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Page 375. 1933 Retro-Directe MIMO 2-Vitesses

1933 Manufrance Retro-Directe ’MIMO’

Model 151BR BALLON


‘Mimo’ Retro Directe bicycles were a separate Manufrance Hirondelle range, featuring balloon tyres (650 x 50B). In 1932, Schwinn revolutionized the American bicycle industry with the introduction of 26″ wheel-size balloon tyre bicycles, to replace the previous 28″ wheel-size bicycles that had not been updated since the 1800s. I think Manufrance aimed to capitalize on Schwinn’s publicity.

The normal Hirondelle had balloon tyres as an option. As you can see in the catalogue picture below, the main difference on the Mimo is the chainwheel.



This Retro-Directe has been restored. It’s in good mechanical condition, has been repainted, and is fitted with new period-style balloon tyres. It’s ready to ride.








The Retro-Direct was developed by French inventor Paul de Martin de Viviés (1833–1911). An early two-chain version was patented in 1869 by Barberon and Meunier, and the single-chain version (seen here) was patented in 1903 by Manufrance.

In the single-chain system, the chain runs from the top of a chainring attached to the cranks to the top of a sprocket attached to the rear wheel hub with a freewheel, as with most bicycle chain drives. The chain then, however, wraps around the rear sprocket to an idler sprocket between the rear wheel and the cranks, then runs back to a second sprocket attached to the rear wheel with a second freewheel, and finally returns to the bottom of the chain ring. Only one freewheel is engaged at a time, while the other spins backward freely. Since the chain wraps around the second sprocket in the opposite direction to the first sprocket, the cyclist needs only to pedal backwards to engage it.

Usually the second sprocket is larger, which provides the cyclist a lower gear for climbing steep inclines simply by pedaling backwards. While most historical examples of retro-direct bicycles used the reverse gear for climbing, several modern retro-direct riders prefer climbing while pedaling forward and engaging the higher, cruising gear while pedaling backwards.

Manufrance sold the Retro-Direct through their annual catalogues. The Retro-Direct was current from 1903 until 1939.

As the sign above declares, ‘La marque des Connaisseurs’ – Hirondelle bicycles were never cheap, particularly the top-of-the-range Retro-Direct models, but they were indeed the marque of connoisseurs.
















The normal Hirondelle Retro-Directe (above) has a different chainwheel to the Mimo, below.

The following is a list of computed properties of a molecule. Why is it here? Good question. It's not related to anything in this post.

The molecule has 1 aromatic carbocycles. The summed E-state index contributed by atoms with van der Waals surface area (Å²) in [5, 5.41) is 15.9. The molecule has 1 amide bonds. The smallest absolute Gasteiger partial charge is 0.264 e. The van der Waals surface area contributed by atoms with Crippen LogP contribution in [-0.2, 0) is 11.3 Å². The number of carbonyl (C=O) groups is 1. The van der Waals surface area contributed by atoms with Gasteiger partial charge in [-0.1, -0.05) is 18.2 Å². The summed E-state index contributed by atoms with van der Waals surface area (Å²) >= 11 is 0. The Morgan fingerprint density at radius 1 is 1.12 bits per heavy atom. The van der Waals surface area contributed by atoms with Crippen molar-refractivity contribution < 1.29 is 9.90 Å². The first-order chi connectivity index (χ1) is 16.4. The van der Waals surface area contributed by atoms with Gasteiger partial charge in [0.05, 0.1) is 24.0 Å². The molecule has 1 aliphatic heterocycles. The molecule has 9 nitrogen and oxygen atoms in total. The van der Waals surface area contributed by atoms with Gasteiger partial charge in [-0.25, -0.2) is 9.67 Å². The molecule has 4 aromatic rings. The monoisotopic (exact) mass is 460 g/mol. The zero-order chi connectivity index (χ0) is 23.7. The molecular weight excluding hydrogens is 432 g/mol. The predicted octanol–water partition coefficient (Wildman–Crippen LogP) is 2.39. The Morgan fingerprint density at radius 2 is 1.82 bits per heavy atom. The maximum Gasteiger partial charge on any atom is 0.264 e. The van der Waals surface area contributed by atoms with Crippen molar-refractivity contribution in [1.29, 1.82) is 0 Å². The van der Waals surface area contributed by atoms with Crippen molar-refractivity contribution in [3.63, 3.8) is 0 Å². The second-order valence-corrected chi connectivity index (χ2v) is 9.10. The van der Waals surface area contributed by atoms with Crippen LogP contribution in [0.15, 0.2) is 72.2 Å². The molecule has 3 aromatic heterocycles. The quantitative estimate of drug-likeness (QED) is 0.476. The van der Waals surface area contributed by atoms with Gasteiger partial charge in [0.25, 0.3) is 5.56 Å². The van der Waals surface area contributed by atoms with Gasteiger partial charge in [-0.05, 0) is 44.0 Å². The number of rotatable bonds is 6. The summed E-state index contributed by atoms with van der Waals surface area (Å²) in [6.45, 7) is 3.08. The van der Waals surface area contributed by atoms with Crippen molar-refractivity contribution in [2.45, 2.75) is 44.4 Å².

The company was established at Villebouef, Saint-Etienne, on 10th November 1885, by directors Mimard and Blachon for the manufacture of sporting guns and bicycles under the Hirondelle trade mark. Initially it handled the sale and repair of mainly British bicycles and tricycles. Own production of bicycles did not begin, and then only on a small scale, until March 1888.

Against the growing trend for diamond frames the first catalogue in 1889 favoured the cross frame in the form of the Superbe. The frame was curved to absorb vibrations.

In 1892 four models were offered: the 125 for artisans and workmen, etc and selling at Fr185, the 130 for postmen, bailiffs, road inspectors and messengers at Fr235, the 135 roadster for doctors and commercial travellers at Fr275, and the Superbe at Fr360. All of these were bought-in from the Gautheir Brothers* contrary to the claim in the catalogue to have been manufactured on the premises, and sold at a profit.

A new factory was built in 1894 that was equipped with the latest machine tools. In 1895 bearings were introduced that could be stripped, cleaned and adjusted by hand. The range of bicycles and parts was simplified. The number of brazing operations was reduced, and the number of different bolts were reduced and standardized. The company emphasised the interchangeability of components. The Mimosa model was produced. The retro-direct gear was introduced in 1903. Two gears were obtained by means of two chains with a change of gear being obtained by pedalling in the opposite direction. However, these were never popular. Continual simplification and quality control saw sales increase to 12,000 a year by 1911. The company failed in 1940 as a result of the Second World War.

* Gauthier Brothers: Pierre and Claudius Gauthier were mechanics who started to build their own bicycles from about 1886, having copied a Rudge. They were based in Blois, France. In 1887 they produced a model called La Militaire for army dispatch riders. In 1889 they exhibited a model which could be converted from bicycle to tricycle and to tandem tricycle. They were asked in 1891 to design three bicycles for Manufacture d’Armes et Cycles de Saint-Etienne.








1914 Postcard of Manufrance Factory


This view illustrates the manufacture of Hirondelle bicycles




1943 Postcard of Manufrance Factory

Another view of the Hirondelle plant, with wheel centering machines in the foreground, and the frame assembly area behind.




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